By Debbie Gregory.
Previously, the Post-9/11 GI Bill had blocked flight training businesses from direct funding because Congress did not want to pay for schools not offering educational degrees. Helicopter schools were struggling financially. But after finding a loophole in the law that allows them to train military veterans completely at government expense, helicopter schools began rapidly expanding. They now collect tens of millions a year in taxpayer dollars.
Under the Post 9/11 GI Bill, the flight schools are allowed to partner with public colleges and universities, many of them community colleges, to offer degrees in aviation. The flight schools work as contractors for the institutions, which keep some portion of the tuition for themselves and pass along the rest to the flight school. The loophole, some critics say, is that there is no cap on what the flight schools can charge for pilot training.
The schools have come under fire from critics who say they are gouging U.S. taxpayers. For two years of training to become a pilot, the government often pays more than $250,000, over twice the amount non-veterans pay at many schools!
With such rich benefits up for grabs, the schools began competing with one another to attract Veterans. Offering costly training on sophisticated helicopters was a powerful recruiting tool.
The colleges oversee the flight programs. They bill the government, collect the money, keep some for tuition and pass the rest to the flight companies.
Officials at the U.S. Department of Veterans Affairs, which administers the GI Bill, were unable to provide the total number of helicopter students across the country or their cost. But as long as the money flows through a public institution, there is no limit on what the VA will pay for flight training.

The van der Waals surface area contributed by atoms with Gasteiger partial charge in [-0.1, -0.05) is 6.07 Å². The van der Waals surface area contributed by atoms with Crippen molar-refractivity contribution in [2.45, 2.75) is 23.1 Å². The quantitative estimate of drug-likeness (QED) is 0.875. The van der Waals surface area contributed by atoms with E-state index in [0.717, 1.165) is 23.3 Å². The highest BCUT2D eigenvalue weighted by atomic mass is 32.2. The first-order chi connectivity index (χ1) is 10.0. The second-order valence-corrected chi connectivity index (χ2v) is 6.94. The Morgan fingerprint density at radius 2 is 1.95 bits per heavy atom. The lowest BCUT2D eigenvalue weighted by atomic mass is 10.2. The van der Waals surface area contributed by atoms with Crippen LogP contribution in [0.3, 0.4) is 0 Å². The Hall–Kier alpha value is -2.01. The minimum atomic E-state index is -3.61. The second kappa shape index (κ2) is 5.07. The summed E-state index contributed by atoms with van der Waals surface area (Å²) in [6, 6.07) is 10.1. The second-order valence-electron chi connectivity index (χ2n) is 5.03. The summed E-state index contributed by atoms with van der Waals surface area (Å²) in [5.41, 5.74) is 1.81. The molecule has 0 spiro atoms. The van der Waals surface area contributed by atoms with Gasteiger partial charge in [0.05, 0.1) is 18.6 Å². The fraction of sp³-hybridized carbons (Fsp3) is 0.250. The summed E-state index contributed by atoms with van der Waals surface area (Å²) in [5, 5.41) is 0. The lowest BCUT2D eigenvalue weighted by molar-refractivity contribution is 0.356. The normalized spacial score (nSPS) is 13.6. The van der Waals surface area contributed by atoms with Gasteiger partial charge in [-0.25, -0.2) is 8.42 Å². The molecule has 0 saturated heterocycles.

The main leverage the government has to control program costs is a regulation requiring that non-veterans make up at least 15% of students in VA-funded programs. The intent is to prevent colleges from charging the VA more than non-veterans are willing to pay.
Given their high price, the flight programs have struggled to attract enough non-veterans to satisfy the so-called 85-15 rule.
Sean Heiner, flight program director at Southern Utah University, said the price was “not outrageous” when compared with military spending on pilot training. While there has been substantial growth for some of these companies, it may be short lived. Nearly 7,000 helicopter pilots have left the Army and Navy since 2007, and companies in the private sector in need of pilots may look to those with more hours.
Which begs the question…will there be jobs for these fresh pilots when they graduate?
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Military Connection: School Boon or Taxpayer Gouge?: By Debbie Gregory